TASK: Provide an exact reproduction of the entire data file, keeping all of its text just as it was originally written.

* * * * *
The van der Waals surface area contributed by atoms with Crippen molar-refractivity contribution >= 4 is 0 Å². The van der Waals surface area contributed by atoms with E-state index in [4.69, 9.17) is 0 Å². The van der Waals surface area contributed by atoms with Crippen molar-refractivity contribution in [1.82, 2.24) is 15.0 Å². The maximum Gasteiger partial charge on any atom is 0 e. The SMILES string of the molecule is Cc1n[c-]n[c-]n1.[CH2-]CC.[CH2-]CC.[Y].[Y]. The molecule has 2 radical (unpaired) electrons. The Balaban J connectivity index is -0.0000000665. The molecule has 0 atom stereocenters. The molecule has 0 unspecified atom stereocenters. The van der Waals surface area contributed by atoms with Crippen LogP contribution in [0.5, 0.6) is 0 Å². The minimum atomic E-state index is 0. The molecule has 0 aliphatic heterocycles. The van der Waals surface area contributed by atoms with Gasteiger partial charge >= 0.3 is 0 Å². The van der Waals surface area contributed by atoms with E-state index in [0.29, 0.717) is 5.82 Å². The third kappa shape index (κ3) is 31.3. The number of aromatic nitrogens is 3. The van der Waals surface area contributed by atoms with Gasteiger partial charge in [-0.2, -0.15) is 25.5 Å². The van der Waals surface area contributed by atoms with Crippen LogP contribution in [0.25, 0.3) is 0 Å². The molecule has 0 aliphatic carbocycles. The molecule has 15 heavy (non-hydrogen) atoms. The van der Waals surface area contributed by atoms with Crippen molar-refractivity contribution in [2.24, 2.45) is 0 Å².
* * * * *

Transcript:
The van der Waals surface area contributed by atoms with Crippen molar-refractivity contribution >= 4 is 0 Å². The van der Waals surface area contributed by atoms with E-state index in [4.69, 9.17) is 0 Å². The van der Waals surface area contributed by atoms with Crippen molar-refractivity contribution in [1.82, 2.24) is 15.0 Å². The maximum Gasteiger partial charge on any atom is 0 e. The SMILES string of the molecule is Cc1n[c-]n[c-]n1.[CH2-]CC.[CH2-]CC.[Y].[Y]. The molecule has 2 radical (unpaired) electrons. The Balaban J connectivity index is -0.0000000665. The molecule has 0 atom stereocenters. The molecule has 0 unspecified atom stereocenters. The van der Waals surface area contributed by atoms with Crippen LogP contribution in [0.5, 0.6) is 0 Å². The minimum atomic E-state index is 0. The molecule has 0 aliphatic heterocycles. The van der Waals surface area contributed by atoms with Gasteiger partial charge >= 0.3 is 0 Å². The van der Waals surface area contributed by atoms with E-state index in [0.29, 0.717) is 5.82 Å². The third kappa shape index (κ3) is 31.3. The number of aromatic nitrogens is 3. The van der Waals surface area contributed by atoms with Gasteiger partial charge in [-0.2, -0.15) is 25.5 Å². The van der Waals surface area contributed by atoms with Crippen LogP contribution in [0.25, 0.3) is 0 Å². The molecule has 0 aliphatic carbocycles. The molecule has 15 heavy (non-hydrogen) atoms. The van der Waals surface area contributed by atoms with Crippen molar-refractivity contribution in [2.24, 2.45) is 0 Å².